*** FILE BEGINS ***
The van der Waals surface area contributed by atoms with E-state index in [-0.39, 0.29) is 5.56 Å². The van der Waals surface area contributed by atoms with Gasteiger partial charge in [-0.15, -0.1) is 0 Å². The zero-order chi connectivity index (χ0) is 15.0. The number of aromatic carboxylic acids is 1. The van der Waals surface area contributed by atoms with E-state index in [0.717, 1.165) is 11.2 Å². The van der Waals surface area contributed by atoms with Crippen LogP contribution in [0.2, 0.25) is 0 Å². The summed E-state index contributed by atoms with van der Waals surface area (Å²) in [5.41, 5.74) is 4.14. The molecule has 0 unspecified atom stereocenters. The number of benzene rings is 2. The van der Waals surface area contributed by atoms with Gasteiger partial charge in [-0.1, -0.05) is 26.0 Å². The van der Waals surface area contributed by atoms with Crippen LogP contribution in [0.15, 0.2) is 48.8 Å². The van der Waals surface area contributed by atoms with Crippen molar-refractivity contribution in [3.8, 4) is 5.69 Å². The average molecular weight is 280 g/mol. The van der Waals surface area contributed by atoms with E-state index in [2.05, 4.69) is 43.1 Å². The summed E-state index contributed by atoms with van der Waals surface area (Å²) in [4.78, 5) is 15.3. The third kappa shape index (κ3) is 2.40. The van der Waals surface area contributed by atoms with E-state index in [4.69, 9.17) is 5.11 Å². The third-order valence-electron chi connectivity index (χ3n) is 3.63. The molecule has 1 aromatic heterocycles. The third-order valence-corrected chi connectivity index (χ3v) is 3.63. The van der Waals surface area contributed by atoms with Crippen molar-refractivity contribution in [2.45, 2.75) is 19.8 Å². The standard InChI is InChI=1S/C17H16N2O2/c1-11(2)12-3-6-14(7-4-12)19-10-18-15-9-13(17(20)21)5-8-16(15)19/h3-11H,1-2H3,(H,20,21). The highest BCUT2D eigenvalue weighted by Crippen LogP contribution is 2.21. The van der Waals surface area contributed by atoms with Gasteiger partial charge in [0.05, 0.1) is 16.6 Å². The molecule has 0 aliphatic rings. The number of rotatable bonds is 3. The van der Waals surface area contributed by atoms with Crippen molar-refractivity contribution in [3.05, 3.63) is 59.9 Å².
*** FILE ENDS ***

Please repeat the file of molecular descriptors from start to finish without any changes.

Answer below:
The van der Waals surface area contributed by atoms with E-state index in [-0.39, 0.29) is 5.56 Å². The van der Waals surface area contributed by atoms with Gasteiger partial charge in [-0.15, -0.1) is 0 Å². The zero-order chi connectivity index (χ0) is 15.0. The number of aromatic carboxylic acids is 1. The van der Waals surface area contributed by atoms with E-state index in [0.717, 1.165) is 11.2 Å². The van der Waals surface area contributed by atoms with Crippen LogP contribution in [0.2, 0.25) is 0 Å². The summed E-state index contributed by atoms with van der Waals surface area (Å²) in [5.41, 5.74) is 4.14. The molecule has 0 unspecified atom stereocenters. The number of benzene rings is 2. The van der Waals surface area contributed by atoms with Gasteiger partial charge in [-0.1, -0.05) is 26.0 Å². The van der Waals surface area contributed by atoms with Crippen LogP contribution in [0.15, 0.2) is 48.8 Å². The van der Waals surface area contributed by atoms with Crippen molar-refractivity contribution in [3.8, 4) is 5.69 Å². The average molecular weight is 280 g/mol. The van der Waals surface area contributed by atoms with E-state index in [2.05, 4.69) is 43.1 Å². The summed E-state index contributed by atoms with van der Waals surface area (Å²) in [4.78, 5) is 15.3. The third kappa shape index (κ3) is 2.40. The van der Waals surface area contributed by atoms with E-state index in [4.69, 9.17) is 5.11 Å². The third-order valence-electron chi connectivity index (χ3n) is 3.63. The molecule has 1 aromatic heterocycles. The third-order valence-corrected chi connectivity index (χ3v) is 3.63. The van der Waals surface area contributed by atoms with Crippen molar-refractivity contribution in [2.45, 2.75) is 19.8 Å². The standard InChI is InChI=1S/C17H16N2O2/c1-11(2)12-3-6-14(7-4-12)19-10-18-15-9-13(17(20)21)5-8-16(15)19/h3-11H,1-2H3,(H,20,21). The highest BCUT2D eigenvalue weighted by Crippen LogP contribution is 2.21. The van der Waals surface area contributed by atoms with Gasteiger partial charge in [0.05, 0.1) is 16.6 Å². The molecule has 0 aliphatic rings. The number of rotatable bonds is 3. The van der Waals surface area contributed by atoms with Crippen molar-refractivity contribution in [3.05, 3.63) is 59.9 Å².